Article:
Posted on August 1, 2011 at 12:03 PM
Monday, Aug 1 at 4:20 PM
SEATTLE -- The Seattle office of the FBI says that a man who died ten years ago is now the suspect in a “promising” lead in the 1971 unsolved skyjacking by the man known as D.B. Cooper.
FBI spokesman Agent Fred Gutt said the Seattle office has been investigating the lead quietly for more than a year and it stands out from most of the thousands of other tips in the notorious case because some of the information has been corroborated.
Agent Gutt declined to identify the deceased suspect, but said that he has ties to the Pacific Northwest and there are other details of his life that match the profile of Dan Cooper, the alias under which the skyjacker boarded the Northwest Orient flight on Thanksgiving eve of 1971.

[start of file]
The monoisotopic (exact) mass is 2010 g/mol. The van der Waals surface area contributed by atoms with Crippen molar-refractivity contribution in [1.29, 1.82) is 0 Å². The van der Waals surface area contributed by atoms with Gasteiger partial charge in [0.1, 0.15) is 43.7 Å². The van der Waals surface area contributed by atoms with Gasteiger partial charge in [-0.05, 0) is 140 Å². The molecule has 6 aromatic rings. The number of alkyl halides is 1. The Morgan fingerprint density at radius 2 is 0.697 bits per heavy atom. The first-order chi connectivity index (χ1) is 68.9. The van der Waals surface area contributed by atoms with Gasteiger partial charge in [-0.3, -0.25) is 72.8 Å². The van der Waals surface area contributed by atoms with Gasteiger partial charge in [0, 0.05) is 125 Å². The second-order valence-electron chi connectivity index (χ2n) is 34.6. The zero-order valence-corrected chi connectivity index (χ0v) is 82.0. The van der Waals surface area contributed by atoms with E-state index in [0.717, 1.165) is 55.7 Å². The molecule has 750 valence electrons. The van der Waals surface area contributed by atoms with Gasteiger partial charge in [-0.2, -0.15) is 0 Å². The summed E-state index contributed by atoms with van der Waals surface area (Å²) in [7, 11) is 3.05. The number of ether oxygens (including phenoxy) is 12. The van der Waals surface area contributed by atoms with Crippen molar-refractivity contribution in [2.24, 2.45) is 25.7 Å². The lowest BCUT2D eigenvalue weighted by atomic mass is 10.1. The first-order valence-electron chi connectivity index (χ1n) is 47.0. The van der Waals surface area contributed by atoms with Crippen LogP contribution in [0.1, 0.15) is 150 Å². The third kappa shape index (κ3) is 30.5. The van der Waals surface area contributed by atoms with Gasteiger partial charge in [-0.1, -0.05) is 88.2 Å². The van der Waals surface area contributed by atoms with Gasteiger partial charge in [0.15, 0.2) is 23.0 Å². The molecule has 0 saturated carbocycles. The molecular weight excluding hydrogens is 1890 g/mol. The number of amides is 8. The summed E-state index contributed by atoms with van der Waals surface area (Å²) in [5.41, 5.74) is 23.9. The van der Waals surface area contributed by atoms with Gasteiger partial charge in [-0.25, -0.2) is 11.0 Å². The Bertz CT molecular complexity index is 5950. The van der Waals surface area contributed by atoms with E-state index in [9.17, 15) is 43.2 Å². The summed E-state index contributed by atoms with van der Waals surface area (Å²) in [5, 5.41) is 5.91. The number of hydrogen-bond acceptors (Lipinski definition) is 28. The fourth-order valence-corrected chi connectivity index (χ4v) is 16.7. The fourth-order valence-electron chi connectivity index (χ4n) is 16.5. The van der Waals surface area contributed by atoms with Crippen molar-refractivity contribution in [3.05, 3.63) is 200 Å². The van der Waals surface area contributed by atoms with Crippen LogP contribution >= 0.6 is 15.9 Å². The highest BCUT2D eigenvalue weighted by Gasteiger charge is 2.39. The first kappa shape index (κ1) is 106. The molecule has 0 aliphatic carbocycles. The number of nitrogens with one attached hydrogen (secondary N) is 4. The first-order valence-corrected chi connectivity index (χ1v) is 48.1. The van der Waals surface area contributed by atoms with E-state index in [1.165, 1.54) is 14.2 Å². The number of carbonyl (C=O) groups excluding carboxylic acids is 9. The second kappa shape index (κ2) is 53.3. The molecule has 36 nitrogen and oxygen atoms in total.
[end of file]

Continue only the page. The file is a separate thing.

Gutt says an acquaintance of the suspect approached a law enforcement friend with the tip. That law enforcement officer contacted the FBI.
Agents have sent items that may contain the deceased man’s fingerprints to the FBI lab for testing. Some prints believed to be Cooper’s were lifted from items on the skyjacked flight.
Cooper boarded a flight in Portland bound for Seattle. When the plane was airborne he demanded $200,000 in cash and four parachutes. They were delivered to Cooper at SeaTac Airport. He allowed all passengers to leave the plane and told the flight crew he wanted to fly to Mexico.
Once airborne, Cooper demanded that the crew lower the rear staircase on the Boeing 727. He is believed to have jumped over heavily wooded southwest Washington.
The leading FBI theory is that Cooper died in the jump. However, the new suspect is a man who lived for 30 years after that fateful day.